The Czech Republic is under pressure to tighten controls over entries from its eastern neighbors in anticipation of EU entry. The Czech Republic does not require visas from Ukrainians, and most of them make short-term tourist visits by purchasing travel vouchers, coming to the Czech Republic and looking for work. As illegal workers, many earn only 25 Kc to 30 Kc ($0.75 to $1) an hour, compared to 50- 55 Kc an hour for legal workers. Many find jobs through private agencies that assign them to construction companies; some companies use armed guards to keep the workers in line.
According to the Czech Labor Agency, only about 10 percent of the Ukrainians who visit the Czech Republic apply for work permits in Kiev and arrange to start work the day they arrive; most come to the Czech Republic, and then look for work. The Czech Republic has a bilateral agreement with the Ukraine that permits up to 60,000 Ukrainians to work in the Czech Republic. There were 21,417 Ukrainians registered as working, mostly in construction, in the Czech Republic as of the end of March, 1998, making them almost half of the 55,108 non-Slovak foreigners with work permits in the Czech Republic. Another 69,723 Slovaks, who don't need work permits, are also registered as working in the Czech Republic.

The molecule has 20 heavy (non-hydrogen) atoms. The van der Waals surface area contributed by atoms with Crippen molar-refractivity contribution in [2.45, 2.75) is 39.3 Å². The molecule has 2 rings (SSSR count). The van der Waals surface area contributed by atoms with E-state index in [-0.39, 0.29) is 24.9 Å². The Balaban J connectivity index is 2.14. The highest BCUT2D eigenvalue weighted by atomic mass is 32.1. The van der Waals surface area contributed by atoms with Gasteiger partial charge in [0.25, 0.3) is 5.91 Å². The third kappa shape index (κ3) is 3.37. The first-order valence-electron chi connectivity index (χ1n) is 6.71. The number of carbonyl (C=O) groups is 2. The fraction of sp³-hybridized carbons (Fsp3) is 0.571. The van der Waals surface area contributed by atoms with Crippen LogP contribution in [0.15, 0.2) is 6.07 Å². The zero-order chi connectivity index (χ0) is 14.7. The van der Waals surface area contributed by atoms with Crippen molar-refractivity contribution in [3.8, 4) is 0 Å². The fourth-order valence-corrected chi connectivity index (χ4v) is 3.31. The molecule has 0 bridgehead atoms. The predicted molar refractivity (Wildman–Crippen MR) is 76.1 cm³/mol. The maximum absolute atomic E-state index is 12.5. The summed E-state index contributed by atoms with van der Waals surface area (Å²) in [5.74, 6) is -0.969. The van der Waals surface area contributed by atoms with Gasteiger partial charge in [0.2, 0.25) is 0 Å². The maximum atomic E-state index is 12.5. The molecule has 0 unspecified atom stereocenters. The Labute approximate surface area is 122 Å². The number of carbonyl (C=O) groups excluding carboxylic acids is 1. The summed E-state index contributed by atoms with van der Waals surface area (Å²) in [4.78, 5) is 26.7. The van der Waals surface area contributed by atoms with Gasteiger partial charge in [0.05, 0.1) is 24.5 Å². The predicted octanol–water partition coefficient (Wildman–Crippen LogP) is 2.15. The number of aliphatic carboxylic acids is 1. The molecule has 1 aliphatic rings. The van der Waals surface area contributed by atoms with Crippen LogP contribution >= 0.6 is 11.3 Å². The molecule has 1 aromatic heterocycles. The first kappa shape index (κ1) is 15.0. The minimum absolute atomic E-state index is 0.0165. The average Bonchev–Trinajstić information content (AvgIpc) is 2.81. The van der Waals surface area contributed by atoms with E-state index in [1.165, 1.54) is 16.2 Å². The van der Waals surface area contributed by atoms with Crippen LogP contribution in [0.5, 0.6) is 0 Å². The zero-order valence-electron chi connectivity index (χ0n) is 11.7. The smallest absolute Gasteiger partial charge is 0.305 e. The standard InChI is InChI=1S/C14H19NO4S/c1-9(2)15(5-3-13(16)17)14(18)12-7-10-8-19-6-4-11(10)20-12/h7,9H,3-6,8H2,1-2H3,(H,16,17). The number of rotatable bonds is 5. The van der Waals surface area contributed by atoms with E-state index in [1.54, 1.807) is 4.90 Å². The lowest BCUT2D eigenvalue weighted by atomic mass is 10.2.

Legal Ukrainian workers reported earning $250 to $400 a month working 10-hour days, seven days a week, in construction. In some cases, the Ukrainians doing unskilled work have high levels of education, but cannot earn more than $100 a month in the Ukraine.
The Russian Federal Migration Service (FMS) reported that 119,000 citizens from the CIS and Baltic countries worked in Russia in 1997, as did a roughly equal number of people from the rest of the world. Half of the foreign workers are sent to Russia by foreign firms with operations in Russia. There were 50,000 fewer guest workers in 1997 than 1996, a result of the fact that Belarussian citizens are no longer considered foreign workers in Russia.
The leading countries of origin of foreign workers are Ukraine, China, ex-Yugoslavia and North Korea. There were about 32,000 Ukranians and Turks employed in Russian construction in 1997, and 10,000 Ukrainians and Chinese employed in Russian agriculture. Russian employers found with illegal foreign workers must pay for their repatriation.
Peter Smith, "Ukrainian workers do hard work at hard pay," Prague Post, May 20, 1998. Valeria Sychova, " Every Fifth Guest Worker in Russia Works in Moscow," Current Digest of The Post-Soviet Press, May 13, 1998.